Smith: If we want to end systemic racism, let’s get serious about tracking police misconduct

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If you don’t get woozy after watching Kafi’s face smash into the floor — and it kept me up all night after seeing it — you should watch the full video right to the end where someone comes in to mop up the pool of blood.

Because while Dunn’s actions were discreditable enough to warrant a suspension and a court action, you may be heartened to see that the actions of the other four attending officers were admirable and kind.

In talking about the incident during our regular call-in segment, I was dismayed to hear people ask, “Would we even be talking about this if it was a 26-year-old white woman?” To which I responded, “Would it have happened if it was a 26-year-old white woman?”

Would a car with two white passengers be pulled over for turning on a yellow light?

Would a white woman in the passenger seat have been asked to produce ID?

Would a white woman have been hauled to the station if she told the officer she missed curfew because she was braiding hair with a friend?

Would a white woman have had her face slammed to the floor by a male officer?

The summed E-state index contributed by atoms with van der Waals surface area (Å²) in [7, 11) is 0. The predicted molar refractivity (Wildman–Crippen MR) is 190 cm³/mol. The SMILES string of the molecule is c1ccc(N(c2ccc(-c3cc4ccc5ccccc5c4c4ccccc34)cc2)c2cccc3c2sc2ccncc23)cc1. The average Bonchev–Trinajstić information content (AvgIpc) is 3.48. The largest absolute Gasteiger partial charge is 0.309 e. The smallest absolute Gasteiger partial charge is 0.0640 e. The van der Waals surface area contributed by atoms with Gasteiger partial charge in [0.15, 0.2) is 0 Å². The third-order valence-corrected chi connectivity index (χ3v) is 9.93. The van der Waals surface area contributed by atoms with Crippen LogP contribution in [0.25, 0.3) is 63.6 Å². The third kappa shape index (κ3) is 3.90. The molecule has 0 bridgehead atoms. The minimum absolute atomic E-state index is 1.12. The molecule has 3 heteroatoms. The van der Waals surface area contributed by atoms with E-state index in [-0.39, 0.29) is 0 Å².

I think this is an example of the systemic racism Black activists keep telling us about.

How widespread is this problem? I can’t tell you because the Professional Standards Section does a rotten job of giving any meaningful information on officer conduct.

Check out the 2019 Annual Statistical Report and appendix to see what I mean.

There are 2,231 sworn members of the Calgary Police Service and there were 1,256 complaints in 2019. That’s one complaint for every two officers. They go to great pains to track whether the complaint was internal or external, how long the file was open, whether the file was formally investigated or went to alternative dispute resolution. All perfectly meaningless, useless information.

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